Co-written by John Cass and Aaron strout. First posted on ReadWriteWeb on March 12, 2009.
A little background may be helpful first in understanding what the semantic web is before we talk about why it’s important. Tim Berners-Lee, the man best known for his role in “inventing” the World Wide Web, is credited with coining the term “semantic web.” In fact, as early as 1999, Tim is quoted as saying:
I have a dream for the Web [in which computers] become capable of analyzing all the data on the Web – the content, links, and transactions between people and computers. A ‘Semantic Web’, which should make this possible, has yet to emerge, but when it does, the day-to-day mechanisms of trade, bureaucracy and our daily lives will be handled by machines talking to machines. The “intelligent agents” people have touted for ages will finally materialize.
Heady stuff, to say the least. An easier way to think about the semantic web is to boil it down to a few baseline concepts:
- The web as we know it is mainly comprised of HTML documents, or web pages, as opposed to data repositories. Sure, mega-sites such as Wikipedia, Bigyellow.com, Amazon and YouTube sit on mountains of data, but by and large most sites have little to no real connectivity with each other.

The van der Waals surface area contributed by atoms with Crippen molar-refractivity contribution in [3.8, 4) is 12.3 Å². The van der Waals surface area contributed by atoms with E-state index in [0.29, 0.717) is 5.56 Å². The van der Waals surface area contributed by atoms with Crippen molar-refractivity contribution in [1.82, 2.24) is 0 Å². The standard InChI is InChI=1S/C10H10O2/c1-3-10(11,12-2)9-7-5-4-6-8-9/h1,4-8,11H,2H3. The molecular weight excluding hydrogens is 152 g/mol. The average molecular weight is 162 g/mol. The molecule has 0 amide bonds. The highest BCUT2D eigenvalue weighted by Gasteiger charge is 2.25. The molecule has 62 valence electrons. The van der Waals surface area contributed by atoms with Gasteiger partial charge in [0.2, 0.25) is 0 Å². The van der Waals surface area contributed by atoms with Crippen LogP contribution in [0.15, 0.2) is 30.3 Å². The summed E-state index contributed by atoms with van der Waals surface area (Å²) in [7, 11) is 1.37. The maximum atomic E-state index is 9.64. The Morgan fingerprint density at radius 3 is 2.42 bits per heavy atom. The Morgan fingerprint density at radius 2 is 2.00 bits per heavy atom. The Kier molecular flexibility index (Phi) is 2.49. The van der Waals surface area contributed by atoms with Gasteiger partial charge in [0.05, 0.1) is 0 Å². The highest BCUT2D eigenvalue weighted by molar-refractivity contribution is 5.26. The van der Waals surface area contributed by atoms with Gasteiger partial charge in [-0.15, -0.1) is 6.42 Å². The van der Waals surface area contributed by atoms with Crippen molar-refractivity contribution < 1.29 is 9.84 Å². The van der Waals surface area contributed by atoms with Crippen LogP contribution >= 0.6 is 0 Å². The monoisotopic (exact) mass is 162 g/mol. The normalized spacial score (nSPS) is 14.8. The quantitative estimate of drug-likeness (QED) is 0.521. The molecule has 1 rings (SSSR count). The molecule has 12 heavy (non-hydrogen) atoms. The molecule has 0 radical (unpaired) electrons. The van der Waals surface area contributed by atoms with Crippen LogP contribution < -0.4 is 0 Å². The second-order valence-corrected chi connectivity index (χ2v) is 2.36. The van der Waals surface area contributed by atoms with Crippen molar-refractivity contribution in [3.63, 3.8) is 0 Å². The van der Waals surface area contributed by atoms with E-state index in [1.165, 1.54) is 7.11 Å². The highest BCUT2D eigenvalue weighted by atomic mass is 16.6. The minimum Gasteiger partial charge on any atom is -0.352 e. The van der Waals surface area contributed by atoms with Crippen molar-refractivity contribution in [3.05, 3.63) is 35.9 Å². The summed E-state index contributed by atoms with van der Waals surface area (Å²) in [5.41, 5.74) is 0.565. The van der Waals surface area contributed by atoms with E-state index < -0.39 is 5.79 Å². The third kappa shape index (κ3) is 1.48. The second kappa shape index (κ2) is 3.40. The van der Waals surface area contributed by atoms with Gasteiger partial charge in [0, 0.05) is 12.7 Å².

- Because most web pages and websites were built for people (to browse and search) rather than machines (to crawl, collect, and interact with), there is very little “meta-data,” or information that actually describes the data on an HTML page. For instance, most HTML tells a web browser where to put text, images, and video on a page but beyond that doesn’t do a good job of categorizing the information required for search engine optimization.
- In that sense, search engines don’t actually understand what they read; they see only patterns or primitive contextual pairings of words. For instance, searching for “semantic web” will lead most search engines to scour billions of documents for those two words (preferably near each other) and then return results based on set SEO criteria. What they won’t return is a list of companies using semantic technologies, unless those companies’ websites scream it in the title, header, or body text.
- Until more sites are built in semantic-friendly formats such as XML, OWL, and RDF, intelligently collecting, compiling, and connecting the billions of web pages out there will be nearly impossible. This becomes increasingly problematic as more and more consumer-generated content (CGC) is created on blogs and social networks such as Facebook and LinkedIn.